Embedded, its not part of foreplay, but it is still very important.

by Miguel de Icaza

I still hate the classification of anything that describes itself as enterprise (and I work for a company slogans are sprinkled with enterprise).

Yesterday someone emailed me:

It was not the point of your blog today but I'd be interested in hearing about company's usage of Mono in embedded systems. Because of our affinity for C#/.NET we originally looked at WinCE for the next generation of one of our product platforms. It didn't go very well (we were still at WinCE 5 so I can't say how 6 is). Ironically, using Mono on a Linux Embedded system seems to give you more .NET / C# then you get with CF on WinCE.

So I reached out to a friend that has raved about Mono in the past, and I wanted to get a quotable answer from him (I asked him if I could quote one of his emails from last year). He did give me a quote that I can send around to folks, but his company will not publicly endorse his quote.

Which is exactly the problem that I was describing yesterday. Anyways, the quote is:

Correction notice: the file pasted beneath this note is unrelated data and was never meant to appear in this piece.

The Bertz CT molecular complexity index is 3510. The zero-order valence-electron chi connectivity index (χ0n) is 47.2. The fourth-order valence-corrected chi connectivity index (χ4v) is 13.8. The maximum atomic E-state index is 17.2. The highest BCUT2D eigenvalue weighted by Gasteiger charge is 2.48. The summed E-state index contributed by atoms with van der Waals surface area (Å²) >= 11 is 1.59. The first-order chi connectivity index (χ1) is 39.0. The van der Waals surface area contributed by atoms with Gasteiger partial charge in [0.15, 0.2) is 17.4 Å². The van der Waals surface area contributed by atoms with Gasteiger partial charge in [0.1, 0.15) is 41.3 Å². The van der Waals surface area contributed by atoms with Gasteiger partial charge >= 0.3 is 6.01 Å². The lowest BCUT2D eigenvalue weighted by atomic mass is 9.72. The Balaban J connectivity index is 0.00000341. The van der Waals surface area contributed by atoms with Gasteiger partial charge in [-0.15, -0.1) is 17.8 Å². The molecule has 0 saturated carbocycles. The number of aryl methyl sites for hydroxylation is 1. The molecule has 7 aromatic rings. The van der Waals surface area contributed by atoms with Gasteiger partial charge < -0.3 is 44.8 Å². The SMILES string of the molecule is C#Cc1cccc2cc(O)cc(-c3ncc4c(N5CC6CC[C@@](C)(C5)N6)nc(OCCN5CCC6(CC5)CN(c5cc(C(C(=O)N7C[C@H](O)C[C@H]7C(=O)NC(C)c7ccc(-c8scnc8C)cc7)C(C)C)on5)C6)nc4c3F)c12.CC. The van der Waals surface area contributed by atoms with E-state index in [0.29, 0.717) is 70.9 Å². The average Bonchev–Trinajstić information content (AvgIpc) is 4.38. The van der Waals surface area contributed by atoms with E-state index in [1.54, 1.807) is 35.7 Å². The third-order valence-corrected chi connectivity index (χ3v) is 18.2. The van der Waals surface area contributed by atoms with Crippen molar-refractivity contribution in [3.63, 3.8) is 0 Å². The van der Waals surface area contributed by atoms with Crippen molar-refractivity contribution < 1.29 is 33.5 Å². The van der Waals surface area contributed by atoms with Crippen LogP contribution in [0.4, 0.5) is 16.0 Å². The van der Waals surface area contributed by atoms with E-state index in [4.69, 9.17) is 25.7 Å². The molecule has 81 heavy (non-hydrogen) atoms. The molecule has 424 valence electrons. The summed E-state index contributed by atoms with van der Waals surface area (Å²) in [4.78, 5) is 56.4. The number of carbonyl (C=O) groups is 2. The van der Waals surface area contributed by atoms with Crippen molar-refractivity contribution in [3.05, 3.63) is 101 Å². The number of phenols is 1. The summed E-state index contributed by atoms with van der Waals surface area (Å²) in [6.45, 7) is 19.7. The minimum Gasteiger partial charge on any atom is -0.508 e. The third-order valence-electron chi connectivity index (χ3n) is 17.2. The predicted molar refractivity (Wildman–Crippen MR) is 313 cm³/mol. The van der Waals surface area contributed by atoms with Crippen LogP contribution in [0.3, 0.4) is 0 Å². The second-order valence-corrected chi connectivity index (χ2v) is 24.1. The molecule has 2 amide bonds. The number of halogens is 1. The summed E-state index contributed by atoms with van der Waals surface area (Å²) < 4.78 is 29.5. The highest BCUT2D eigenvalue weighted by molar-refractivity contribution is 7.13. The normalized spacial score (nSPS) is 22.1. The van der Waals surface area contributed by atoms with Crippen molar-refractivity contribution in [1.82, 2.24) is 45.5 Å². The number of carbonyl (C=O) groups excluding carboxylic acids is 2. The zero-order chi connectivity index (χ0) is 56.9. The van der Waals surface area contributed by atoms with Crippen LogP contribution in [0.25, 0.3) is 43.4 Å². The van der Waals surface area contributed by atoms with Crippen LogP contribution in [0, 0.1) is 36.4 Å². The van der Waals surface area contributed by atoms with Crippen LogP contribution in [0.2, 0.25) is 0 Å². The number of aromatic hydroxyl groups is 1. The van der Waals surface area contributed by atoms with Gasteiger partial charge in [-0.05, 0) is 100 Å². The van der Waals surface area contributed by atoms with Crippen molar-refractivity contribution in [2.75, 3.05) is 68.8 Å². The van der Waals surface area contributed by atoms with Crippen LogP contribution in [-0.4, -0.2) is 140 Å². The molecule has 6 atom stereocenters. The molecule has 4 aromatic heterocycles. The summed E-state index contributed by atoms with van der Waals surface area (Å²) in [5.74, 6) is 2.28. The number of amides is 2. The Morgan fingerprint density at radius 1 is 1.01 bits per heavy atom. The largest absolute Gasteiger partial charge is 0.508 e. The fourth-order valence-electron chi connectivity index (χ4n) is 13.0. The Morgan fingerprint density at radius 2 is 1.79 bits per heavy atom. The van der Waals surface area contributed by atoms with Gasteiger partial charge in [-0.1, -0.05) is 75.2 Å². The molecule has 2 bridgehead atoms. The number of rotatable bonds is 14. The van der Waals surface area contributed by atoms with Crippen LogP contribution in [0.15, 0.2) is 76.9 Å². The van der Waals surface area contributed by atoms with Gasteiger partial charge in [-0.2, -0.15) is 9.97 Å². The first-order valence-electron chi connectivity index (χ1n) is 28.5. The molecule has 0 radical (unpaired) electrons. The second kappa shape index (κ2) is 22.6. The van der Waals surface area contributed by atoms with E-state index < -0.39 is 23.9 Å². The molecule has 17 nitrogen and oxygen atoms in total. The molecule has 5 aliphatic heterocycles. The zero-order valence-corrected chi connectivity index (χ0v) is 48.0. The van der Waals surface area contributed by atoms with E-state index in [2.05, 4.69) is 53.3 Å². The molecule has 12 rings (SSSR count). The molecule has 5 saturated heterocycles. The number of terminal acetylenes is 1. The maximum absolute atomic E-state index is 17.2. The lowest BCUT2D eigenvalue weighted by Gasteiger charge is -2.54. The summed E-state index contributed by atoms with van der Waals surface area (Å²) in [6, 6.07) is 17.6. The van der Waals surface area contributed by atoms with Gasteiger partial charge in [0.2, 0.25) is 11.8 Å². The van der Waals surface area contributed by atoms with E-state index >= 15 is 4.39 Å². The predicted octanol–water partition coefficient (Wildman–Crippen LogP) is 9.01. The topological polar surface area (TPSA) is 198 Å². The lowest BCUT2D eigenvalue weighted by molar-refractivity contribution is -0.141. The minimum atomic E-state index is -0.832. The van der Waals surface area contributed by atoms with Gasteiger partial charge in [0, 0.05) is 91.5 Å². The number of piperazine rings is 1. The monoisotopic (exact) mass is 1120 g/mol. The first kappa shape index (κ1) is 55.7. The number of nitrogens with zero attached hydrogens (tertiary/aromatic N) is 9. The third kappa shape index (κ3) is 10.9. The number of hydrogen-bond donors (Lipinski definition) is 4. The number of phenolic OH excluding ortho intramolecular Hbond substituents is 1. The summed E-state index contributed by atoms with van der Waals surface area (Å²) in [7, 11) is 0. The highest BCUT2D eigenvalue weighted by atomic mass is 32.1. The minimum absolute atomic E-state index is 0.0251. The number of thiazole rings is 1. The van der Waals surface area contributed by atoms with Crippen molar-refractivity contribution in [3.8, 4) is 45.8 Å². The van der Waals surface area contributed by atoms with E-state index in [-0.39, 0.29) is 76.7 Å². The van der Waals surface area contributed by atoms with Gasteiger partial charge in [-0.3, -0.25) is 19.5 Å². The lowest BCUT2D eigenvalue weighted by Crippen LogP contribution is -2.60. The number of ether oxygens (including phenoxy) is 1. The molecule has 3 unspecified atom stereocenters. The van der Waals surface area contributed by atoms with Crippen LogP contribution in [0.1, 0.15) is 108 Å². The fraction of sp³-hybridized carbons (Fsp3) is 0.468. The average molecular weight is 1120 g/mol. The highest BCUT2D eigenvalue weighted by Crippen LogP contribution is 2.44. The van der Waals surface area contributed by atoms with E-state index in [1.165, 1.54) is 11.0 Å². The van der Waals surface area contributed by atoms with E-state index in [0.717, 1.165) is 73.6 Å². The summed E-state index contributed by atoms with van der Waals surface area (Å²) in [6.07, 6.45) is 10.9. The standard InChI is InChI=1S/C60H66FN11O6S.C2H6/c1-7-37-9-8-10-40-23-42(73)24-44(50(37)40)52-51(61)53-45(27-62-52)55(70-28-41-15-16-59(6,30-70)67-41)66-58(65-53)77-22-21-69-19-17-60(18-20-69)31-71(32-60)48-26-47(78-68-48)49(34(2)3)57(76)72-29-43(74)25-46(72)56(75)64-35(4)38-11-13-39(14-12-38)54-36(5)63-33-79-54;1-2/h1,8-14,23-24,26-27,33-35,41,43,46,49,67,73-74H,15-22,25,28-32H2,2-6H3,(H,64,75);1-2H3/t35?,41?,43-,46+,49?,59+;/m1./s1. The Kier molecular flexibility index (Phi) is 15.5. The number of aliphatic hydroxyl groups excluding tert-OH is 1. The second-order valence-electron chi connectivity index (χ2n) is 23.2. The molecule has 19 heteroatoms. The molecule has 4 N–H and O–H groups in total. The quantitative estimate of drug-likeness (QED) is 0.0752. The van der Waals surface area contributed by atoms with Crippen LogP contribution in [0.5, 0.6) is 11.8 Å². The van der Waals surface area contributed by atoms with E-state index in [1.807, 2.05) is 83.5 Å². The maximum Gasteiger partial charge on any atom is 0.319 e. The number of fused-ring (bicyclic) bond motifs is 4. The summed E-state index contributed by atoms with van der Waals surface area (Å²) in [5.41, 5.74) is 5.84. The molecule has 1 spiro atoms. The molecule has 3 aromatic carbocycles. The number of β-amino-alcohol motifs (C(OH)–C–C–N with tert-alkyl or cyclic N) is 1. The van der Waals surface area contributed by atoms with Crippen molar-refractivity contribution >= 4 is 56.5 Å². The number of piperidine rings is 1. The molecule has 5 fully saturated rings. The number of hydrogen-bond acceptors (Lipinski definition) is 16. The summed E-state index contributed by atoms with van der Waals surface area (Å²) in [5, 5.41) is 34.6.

C# and mono is a great way to develop embedded products. If you separate the heavy lifting from the application logic properly, the performance impact of C# is not significant and makes application development much faster and less buggy.

I've been doing embedded development with C# for over 5 years and mono is way better than .NetCF due to superior performance and binary compatibility with MSFT's desktop .Net.

One thing that is particularly handy is that you can prototype on a desktop PC and just drop the managed binaries on the device and they just work - no need to recompile.

So anyways, you are going to have to trust me that I did not make up that quote myself.

And today we delivered a gift (or in Don Box parlance, a "small bouquet of flowers") for those embedded people that use ARM processors.

Update: The author of the quote comments:

When you mention embedded development with mono, it might be worth mentioning that there is some startup cost for the JIT, depending on the CPU speed and how much managed code there is, and that the memory footprint with mono will be larger than it would be without. For most devices this may not be an issue, but it is something a device developer should keep in mind. Hopefully the AOT support will mitigate the startup costs.

Posted on 07 Dec 2007